I've watched a great lecture about methane "observations" on Mars a while a go. It's really worthwhile if you want to get some background into the claims made. Needless to say, what you hear in the press is not to be trusted. Listen to the scientists themselves, they give a lot more subtle story than the headlines in a newspaper.
To make a long story short: Microsoft is sooo '98...
Thanks for your clarification! The puzzle pieces seem to fit
Hmm, strange. Is this by any chance U.S. specific? I'm in Europe (Belgium) and I could have sworn it isn't allowed over here. I'm currently studying for my HAREC exam (I think that's the "technician" level in U.S. terms), anyway, it's the "super-duper full licence for everything"-exam. So I recently read the current law texts, and don't remember anything like that... I'll have to double check that.
The patent covers the operation of the vocoder, but does not contain the full specification for the codec. This spec is not available. So you'd need to completely reverse engineer the codec before you can even start your own implementation. I think there are some "software" D-Star implementations, but these need a dongle containing the vocoder chip. So, technically: yes it is possible to do in software. Practically: no.
You should take a while to actually listen to HAM radio. People are DOS'ing each other, sometimes by accident, sometimes intentional. There are some jerks among HAM operators, as there are everywhere. But you can't do this on the entire frequency range (well, you can, but that takes a lot of power + this is illegal + you'll be fined + you'll have your equipment confiscated because you can not do broadband transmissions).
That said, in practice there are no problems most of the time. There is no need to allocate time slots or whatever. Don't propose a fix if you aren't familiar with the subject
HAM radio is about experimentation. The communication part is almost a side effect. Radio-amateur frequencies were never intended to substitute commercial telecom networks. So if you transmit something on the HAM frequencies, it's expected that everybody can decode the message. It's part of the experimental nature of HAM radio. You can not even use it for relaying messages for a third party, that's what phones are for.
That's the intent. Then again, there has been some erosion already, e.g. with the D-Star protocol. It's a digital communication protocol that uses the AMBE vocoder to transmit voice. The problem is: AMBE is patented, and you need a special chip to decode it. That's 100% against the intent of HAM-radio: normally you should be able to experiment and create your own decoder, but in this case it's impossible unless you buy the chip. This is a quite controversial topic, and has spurred the creation of a free alternative, called CODEC-2.
Oh, thanks for the link, I'll check that out.
Oh, I didn't mean it would be simple, I meant: (simple roman coding), as in the easiest encryption there is.
I was wondering about it, because:
- printing genes is already possible. With advancements in this field, it's not unthinkable that (many years from now) an entire genome could be printed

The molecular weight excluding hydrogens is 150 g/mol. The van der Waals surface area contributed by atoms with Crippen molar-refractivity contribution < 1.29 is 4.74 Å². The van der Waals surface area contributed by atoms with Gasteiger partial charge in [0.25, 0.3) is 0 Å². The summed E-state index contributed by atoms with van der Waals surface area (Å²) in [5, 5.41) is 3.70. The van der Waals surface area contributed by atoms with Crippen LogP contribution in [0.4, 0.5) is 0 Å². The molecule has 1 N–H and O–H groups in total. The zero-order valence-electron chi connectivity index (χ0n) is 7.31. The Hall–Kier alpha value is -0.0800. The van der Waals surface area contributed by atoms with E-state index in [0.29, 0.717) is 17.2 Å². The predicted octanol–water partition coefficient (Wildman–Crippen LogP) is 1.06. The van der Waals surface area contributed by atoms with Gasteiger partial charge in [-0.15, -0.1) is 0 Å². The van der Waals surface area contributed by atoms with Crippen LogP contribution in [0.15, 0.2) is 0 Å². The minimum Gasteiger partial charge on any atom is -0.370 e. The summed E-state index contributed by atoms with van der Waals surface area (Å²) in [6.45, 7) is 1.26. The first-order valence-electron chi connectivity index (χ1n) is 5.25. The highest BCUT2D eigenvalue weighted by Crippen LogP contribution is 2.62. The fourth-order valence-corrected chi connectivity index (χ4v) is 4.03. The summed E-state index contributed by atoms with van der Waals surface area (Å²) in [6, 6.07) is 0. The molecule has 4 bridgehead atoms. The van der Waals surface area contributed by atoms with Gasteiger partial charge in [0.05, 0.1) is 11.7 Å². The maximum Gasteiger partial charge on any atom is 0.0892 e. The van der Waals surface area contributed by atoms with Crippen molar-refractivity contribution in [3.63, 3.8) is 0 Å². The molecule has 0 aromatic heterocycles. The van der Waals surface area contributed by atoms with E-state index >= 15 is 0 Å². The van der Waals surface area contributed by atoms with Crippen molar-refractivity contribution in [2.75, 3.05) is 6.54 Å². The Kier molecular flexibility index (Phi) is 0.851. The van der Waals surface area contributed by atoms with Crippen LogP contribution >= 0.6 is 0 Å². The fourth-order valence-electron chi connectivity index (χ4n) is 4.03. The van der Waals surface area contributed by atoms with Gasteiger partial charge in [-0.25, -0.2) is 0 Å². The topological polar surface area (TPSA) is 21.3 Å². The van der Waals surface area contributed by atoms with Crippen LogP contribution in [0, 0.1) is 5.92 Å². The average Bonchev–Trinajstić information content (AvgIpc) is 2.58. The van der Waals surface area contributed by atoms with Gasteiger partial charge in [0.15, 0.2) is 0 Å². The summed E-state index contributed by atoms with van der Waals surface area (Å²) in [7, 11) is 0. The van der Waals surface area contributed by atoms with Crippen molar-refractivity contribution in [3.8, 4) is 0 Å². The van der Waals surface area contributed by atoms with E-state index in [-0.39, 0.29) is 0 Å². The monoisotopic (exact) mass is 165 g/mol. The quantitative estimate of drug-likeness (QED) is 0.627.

- the translation to proteins is, as far as I understand, established by "translation molecules" that bind to three particular letters
- if you change the DNA, and change the corresponding "translation molecules", the system would behave identically.
- this new organism would still make the old, non-coded translation molecules, so you'd need to fix that too.
I don't expect this to be easy, maybe it's even impossible, how would I know? I'm no expert. It's just a thought experiment. But if you could do such a thing, would it be good or bad? Viruses that have co-evolved with us would never be able to adapt to that, I think.
Also, could such an embryo be implanted into a mother and survive? I think it would, the cells would be the same, the immune system does not deal directly with DNA.
Anyway, that's just me pondering on some far-out ideas, I hope you don't mind
I've always wondered if a simple roman coding of the genetic code (just a mapping of the genetic letters) could make us immune to viruses. After all, they use genetic code to override our instructions, if they are scrambled it won't work any more, i.e. they wont't be able to reproduce..
Q: Should I be able to go to the supermarket and buy assault rifles and a shitload of ammo?
A: Second amendment! U-S-A! U-S-A! U-S-A!
Q: Should I be allowed to make a shitty plastic gun myself?
A: Al keida terrorist!
Democracy does not work well if the people who vote are complete idiots.
If I remember right, there already is a successor in the pipeline. Anyway, I would be surprised that the end of Kepler would be the end of the exoplanet revolution. It's a very hot field in astronomy. There's a scientific gold vein out there, people will keep digging. Kepler is a significant milestone, and one of my favorite missions, but not a unique instrument. It's the beginning, not the end.
The shuttle was nowhere near capable of flying to Kepler. It's at 40 million miles, while the space shuttle could only fly up a couple hundred miles. Besides, considering the cost of the mission, it would not warrant a complicated repair mission. For that money you could probably send up 10 new telescopes.
- Make better reaction wheels
- Make better valves
Those two things always come back when missions end, or when a rocket launch has to be delayed.
Only persons who WANT to believe in God will attribute the origin of life to him.
And only persons who WANT to believe in aliens will attribute the unexplained lights in the sky to flying saucers.
What I believe or don't believe has nothing to do with what I want. It would be rather stupid to believe something is true because you want it to be true.